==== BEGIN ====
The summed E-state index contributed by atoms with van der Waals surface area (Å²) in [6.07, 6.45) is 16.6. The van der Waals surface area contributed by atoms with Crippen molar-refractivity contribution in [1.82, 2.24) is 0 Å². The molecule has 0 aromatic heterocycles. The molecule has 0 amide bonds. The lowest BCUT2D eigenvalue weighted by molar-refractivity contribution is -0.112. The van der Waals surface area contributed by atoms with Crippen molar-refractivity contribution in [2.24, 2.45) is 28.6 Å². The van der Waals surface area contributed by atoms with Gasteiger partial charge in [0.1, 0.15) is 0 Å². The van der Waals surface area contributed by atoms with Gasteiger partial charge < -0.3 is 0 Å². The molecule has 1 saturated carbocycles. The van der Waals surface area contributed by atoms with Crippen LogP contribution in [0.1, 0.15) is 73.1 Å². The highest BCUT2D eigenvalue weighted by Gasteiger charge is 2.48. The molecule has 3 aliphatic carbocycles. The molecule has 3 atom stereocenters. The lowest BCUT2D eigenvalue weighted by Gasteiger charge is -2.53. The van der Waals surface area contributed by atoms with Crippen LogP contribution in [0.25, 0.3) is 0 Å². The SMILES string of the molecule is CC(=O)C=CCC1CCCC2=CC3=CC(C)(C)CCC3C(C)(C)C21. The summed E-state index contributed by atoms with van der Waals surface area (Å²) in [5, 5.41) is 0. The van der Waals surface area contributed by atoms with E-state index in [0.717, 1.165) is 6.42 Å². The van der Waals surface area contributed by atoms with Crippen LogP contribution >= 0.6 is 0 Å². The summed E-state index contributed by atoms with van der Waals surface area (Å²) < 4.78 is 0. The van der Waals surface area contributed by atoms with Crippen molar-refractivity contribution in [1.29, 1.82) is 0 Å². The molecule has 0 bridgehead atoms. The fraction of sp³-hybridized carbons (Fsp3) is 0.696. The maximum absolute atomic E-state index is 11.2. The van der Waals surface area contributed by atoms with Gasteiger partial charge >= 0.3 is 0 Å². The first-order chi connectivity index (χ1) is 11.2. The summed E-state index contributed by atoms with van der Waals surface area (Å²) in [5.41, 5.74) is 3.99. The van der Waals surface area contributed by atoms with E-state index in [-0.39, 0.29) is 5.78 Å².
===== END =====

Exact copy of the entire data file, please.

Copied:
The summed E-state index contributed by atoms with van der Waals surface area (Å²) in [6.07, 6.45) is 16.6. The van der Waals surface area contributed by atoms with Crippen molar-refractivity contribution in [1.82, 2.24) is 0 Å². The molecule has 0 aromatic heterocycles. The molecule has 0 amide bonds. The lowest BCUT2D eigenvalue weighted by molar-refractivity contribution is -0.112. The van der Waals surface area contributed by atoms with Crippen molar-refractivity contribution in [2.24, 2.45) is 28.6 Å². The van der Waals surface area contributed by atoms with Gasteiger partial charge in [0.1, 0.15) is 0 Å². The van der Waals surface area contributed by atoms with Gasteiger partial charge < -0.3 is 0 Å². The molecule has 1 saturated carbocycles. The van der Waals surface area contributed by atoms with Crippen LogP contribution in [0.1, 0.15) is 73.1 Å². The highest BCUT2D eigenvalue weighted by Gasteiger charge is 2.48. The molecule has 3 aliphatic carbocycles. The molecule has 3 atom stereocenters. The lowest BCUT2D eigenvalue weighted by Gasteiger charge is -2.53. The van der Waals surface area contributed by atoms with Crippen LogP contribution in [0.25, 0.3) is 0 Å². The SMILES string of the molecule is CC(=O)C=CCC1CCCC2=CC3=CC(C)(C)CCC3C(C)(C)C21. The summed E-state index contributed by atoms with van der Waals surface area (Å²) in [5, 5.41) is 0. The van der Waals surface area contributed by atoms with E-state index in [0.717, 1.165) is 6.42 Å². The van der Waals surface area contributed by atoms with Crippen LogP contribution >= 0.6 is 0 Å². The summed E-state index contributed by atoms with van der Waals surface area (Å²) < 4.78 is 0. The van der Waals surface area contributed by atoms with Crippen molar-refractivity contribution in [1.29, 1.82) is 0 Å². The molecule has 0 bridgehead atoms. The fraction of sp³-hybridized carbons (Fsp3) is 0.696. The maximum absolute atomic E-state index is 11.2. The van der Waals surface area contributed by atoms with Gasteiger partial charge >= 0.3 is 0 Å². The first-order chi connectivity index (χ1) is 11.2. The summed E-state index contributed by atoms with van der Waals surface area (Å²) in [5.41, 5.74) is 3.99. The van der Waals surface area contributed by atoms with E-state index in [-0.39, 0.29) is 5.78 Å².